Schumer vows Senate will take up 'bold' coronavirus bill, rejecting GOP offer

Senate Majority Leader Charles SchumerChuck SchumerHeatwaves don't lie: Telling the truth about climate change Schumer backing plan to add dental, vision and hearing coverage to Medicare Centrists gain foothold in infrastructure talks; cyber attacks at center of Biden-Putin meeting MORE (D-N.Y.) vowed on Monday that the Senate would take up a "bold" coronavirus relief package, appearing to reject a smaller offer from Republicans. 

"Congress must pursue a bold and robust course of action. It makes no sense to pinch pennies when so many Americans are struggling," Schumer said from the Senate floor.  

Schumer and House Speaker Nancy PelosiNancy PelosiDemocrats make full-court press on expanded child tax credit Maria Bartiromo defends reporting: 'Keep trashing me, I'll keep telling the truth' Democratic clamor grows for select committee on Jan. 6 attack MORE (D-Calif.) on Monday filed a joint budget resolution. It's a first step that would allow Democrats to pass a coronavirus bill through reconciliation, enabling them to avoid a 60-vote Senate filibuster.  


The budget resolution includes instructions for crafting a $1.9 trillion coronavirus package, in line with the top-line figure proposed by President Biden.  

"[It] is the first step in giving Congress an additional legislative tool to quickly pass the COVID relief legislation. The resolution, if passed by both chambers of Congress, will provide instructions for the House and Senate committees to begin work," Schumer said from the Senate floor.  

Schumer didn't provide any details on when the Senate would vote on the budget resolution. The House is posed to pass it on Wednesday, and the Senate needs to pass it before former President TrumpDonald TrumpWhat blue wave? A close look at Texas today tells of a different story Democrats go down to the wire with Manchin Trump's former bodyguard investigated in NY prosectors' probe: report MORE's impeachment trial starts next week.  

The decision to move forward with the reconciliation process comes as a group of 10 Senate Republicans will meet with Biden and Vice President Harris on coronavirus relief. 

The Senate GOP group has proposed a $618 billion coronavirus relief package, roughly a third of the size favored by Democrats.  


The GOP offer doesn't include money for state and local governments. It includes a smaller weekly unemployment benefit and a smaller direct assistance payment that is more targeted.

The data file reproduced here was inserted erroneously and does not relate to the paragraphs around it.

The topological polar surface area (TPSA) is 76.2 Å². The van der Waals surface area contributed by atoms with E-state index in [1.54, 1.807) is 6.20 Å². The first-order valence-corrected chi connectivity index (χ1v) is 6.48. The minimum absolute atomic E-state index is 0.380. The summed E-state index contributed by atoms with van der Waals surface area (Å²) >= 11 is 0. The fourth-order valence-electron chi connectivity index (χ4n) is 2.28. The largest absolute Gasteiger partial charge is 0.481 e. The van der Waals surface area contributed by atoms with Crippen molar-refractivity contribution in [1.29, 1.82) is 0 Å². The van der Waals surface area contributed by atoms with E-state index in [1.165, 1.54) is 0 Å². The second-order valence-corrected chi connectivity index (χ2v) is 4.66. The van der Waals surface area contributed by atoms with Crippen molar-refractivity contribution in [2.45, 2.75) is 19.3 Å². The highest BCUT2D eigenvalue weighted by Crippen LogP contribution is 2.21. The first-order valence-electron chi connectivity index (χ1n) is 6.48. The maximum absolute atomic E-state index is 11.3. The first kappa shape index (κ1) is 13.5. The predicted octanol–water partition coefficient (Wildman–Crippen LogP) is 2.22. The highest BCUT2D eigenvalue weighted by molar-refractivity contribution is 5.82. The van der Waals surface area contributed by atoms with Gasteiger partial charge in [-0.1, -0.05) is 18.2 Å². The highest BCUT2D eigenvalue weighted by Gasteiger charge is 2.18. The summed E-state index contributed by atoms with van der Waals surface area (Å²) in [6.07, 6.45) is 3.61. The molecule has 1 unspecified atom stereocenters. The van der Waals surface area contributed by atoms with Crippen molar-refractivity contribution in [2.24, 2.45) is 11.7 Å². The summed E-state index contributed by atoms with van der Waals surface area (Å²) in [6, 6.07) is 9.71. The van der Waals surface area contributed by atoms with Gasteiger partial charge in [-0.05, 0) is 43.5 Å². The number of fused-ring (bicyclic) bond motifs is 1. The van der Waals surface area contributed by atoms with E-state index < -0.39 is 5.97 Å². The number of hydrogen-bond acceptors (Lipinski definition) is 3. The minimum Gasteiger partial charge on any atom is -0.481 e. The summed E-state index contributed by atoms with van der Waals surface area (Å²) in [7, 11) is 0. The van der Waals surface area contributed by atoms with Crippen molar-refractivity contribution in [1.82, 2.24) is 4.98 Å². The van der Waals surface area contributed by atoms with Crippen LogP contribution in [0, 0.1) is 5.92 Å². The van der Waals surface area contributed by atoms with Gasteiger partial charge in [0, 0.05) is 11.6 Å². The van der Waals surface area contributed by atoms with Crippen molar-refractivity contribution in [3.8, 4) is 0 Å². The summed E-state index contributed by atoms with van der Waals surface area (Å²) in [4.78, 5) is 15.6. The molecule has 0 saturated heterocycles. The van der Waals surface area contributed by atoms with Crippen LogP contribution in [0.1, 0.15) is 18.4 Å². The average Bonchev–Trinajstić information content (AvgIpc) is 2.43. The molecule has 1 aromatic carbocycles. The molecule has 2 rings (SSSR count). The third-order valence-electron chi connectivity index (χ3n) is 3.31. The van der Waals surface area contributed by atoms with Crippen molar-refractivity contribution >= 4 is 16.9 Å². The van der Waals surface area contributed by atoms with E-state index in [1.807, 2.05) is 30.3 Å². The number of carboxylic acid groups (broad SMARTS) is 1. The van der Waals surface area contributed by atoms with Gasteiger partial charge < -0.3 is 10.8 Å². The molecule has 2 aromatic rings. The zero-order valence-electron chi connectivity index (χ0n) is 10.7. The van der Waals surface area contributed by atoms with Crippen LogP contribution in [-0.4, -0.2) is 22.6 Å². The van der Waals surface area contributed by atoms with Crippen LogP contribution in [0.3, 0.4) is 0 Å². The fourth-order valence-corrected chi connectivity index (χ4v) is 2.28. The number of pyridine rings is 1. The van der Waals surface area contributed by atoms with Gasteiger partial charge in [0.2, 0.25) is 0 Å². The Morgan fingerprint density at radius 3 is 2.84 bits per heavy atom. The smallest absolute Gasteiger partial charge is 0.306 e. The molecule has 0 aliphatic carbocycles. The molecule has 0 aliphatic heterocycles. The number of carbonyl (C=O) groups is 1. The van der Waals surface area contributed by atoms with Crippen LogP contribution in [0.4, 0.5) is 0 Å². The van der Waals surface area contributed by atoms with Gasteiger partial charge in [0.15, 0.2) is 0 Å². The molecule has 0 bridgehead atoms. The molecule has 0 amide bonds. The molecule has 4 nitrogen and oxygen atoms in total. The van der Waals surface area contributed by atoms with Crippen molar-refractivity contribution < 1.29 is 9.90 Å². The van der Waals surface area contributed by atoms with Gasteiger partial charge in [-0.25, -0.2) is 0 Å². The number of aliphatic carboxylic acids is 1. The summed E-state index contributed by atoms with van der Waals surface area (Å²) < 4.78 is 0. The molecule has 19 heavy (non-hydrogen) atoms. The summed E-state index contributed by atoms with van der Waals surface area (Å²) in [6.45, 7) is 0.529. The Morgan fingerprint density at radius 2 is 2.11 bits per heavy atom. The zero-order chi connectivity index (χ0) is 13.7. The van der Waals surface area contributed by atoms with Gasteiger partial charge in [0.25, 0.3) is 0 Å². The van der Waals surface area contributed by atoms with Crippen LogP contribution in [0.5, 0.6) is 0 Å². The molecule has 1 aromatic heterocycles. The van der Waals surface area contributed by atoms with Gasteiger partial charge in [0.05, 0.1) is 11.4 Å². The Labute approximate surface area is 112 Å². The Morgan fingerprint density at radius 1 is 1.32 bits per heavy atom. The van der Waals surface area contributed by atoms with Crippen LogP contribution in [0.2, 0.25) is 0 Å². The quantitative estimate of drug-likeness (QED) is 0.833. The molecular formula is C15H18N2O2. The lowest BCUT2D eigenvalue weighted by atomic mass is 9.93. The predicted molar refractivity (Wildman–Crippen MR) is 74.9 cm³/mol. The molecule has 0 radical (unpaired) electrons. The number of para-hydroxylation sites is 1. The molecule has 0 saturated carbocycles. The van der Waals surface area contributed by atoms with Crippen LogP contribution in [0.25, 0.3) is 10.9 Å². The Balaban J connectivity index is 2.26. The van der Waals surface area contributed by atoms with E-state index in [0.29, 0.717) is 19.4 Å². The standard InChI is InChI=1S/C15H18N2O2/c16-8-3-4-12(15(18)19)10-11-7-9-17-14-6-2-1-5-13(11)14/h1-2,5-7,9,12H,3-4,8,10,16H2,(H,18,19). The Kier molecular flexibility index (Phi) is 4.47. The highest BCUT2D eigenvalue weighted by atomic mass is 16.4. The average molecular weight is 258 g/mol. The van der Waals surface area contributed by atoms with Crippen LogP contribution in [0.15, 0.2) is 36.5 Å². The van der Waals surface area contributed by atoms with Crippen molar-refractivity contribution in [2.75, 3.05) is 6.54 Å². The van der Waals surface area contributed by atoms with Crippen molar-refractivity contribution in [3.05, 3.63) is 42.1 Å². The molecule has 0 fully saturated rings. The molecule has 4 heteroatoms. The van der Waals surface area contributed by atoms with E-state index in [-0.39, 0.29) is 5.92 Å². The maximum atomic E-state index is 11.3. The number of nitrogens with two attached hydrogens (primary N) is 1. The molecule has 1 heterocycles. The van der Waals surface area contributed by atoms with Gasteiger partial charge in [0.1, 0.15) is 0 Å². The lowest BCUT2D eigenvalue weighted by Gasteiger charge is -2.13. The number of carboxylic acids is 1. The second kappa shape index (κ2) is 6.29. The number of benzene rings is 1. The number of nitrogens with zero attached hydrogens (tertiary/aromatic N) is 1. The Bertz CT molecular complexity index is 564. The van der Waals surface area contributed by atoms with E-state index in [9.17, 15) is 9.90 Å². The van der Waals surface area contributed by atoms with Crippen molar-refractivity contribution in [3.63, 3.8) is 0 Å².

Schumer didn't directly mention the GOP proposal but warned against passing a relief bill that was too small.  

"The only thing we cannot accept is a package that is too small or too narrow to pull our country out of this emergency. We cannot repeat the mistake of 2009, and we must act very soon to get this assistance to those so desperately in need," Schumer said. 

The White House has also tempered expectations that Biden will cut a deal during Monday's meeting, and the GOP proposal has been panned by top Democrats, including incoming Senate Finance Committee Chairman Ron WydenRonald (Ron) Lee WydenThe Hill's Equilibrium — Presented by NextEra Energy — Tasmanian devil wipes out penguin population Wyden warns: 'Today's fires are not your grandfather's wildfires' Hillicon Valley: Cyber agency says SolarWinds hack could have been deterred | Civil rights groups urge lawmakers to crack down on Amazon's 'dangerous' worker surveillance | Manchin-led committee puts forth sprawling energy infrastructure proposal MORE (Ore.).  

Both the budget resolution and the ultimate coronavirus legislation will test Democrats' unity if they decide to move forward without GOP support. 


Schumer will need the support of every member of his caucus in order to get both through the Senate. Democrats have a 50-50 majority because Harris can break any ties. 

Democrats haven't yet united on the specifics of the coronavirus proposal, including how to structure the direct assistance and whether to include language increasing the minimum wage to $15 per hour.  

Sen. Joe ManchinJoe ManchinSinema defends filibuster ahead of Senate voting rights showdown The Hill's Equilibrium — Presented by NextEra Energy — Tasmanian devil wipes out penguin population Democrats go down to the wire with Manchin MORE (D-W.Va.) also refused to tell reporters last week if he would vote for the budget resolution. 

Schumer, on Monday, stressed that Democrats were still willing to incorporate GOP ideas and hoped the eventual coronavirus legislation would be bipartisan. 

"There is nothing in this process that will preclude it from being bipartisan. We welcome Republican input," he said.  

But Republicans have fumed as Democrats appear poised to go it alone on coronavirus relief, arguing that it's out of step with Biden's message of unity. 

"It’s designed to preclude bipartisanship right? That's the purpose of it. If they wanted to find the common ground that we have between Democrats and Republicans, they could do that, and that's what happened in March, and that's what happened in December. But if they go down this road, it's clear that they're done with that," said Sen. Pat ToomeyPatrick (Pat) Joseph ToomeyBlack women look to build upon gains in coming elections Watch live: GOP senators present new infrastructure proposal Sasse rebuked by Nebraska Republican Party over impeachment vote MORE (R-Pa.).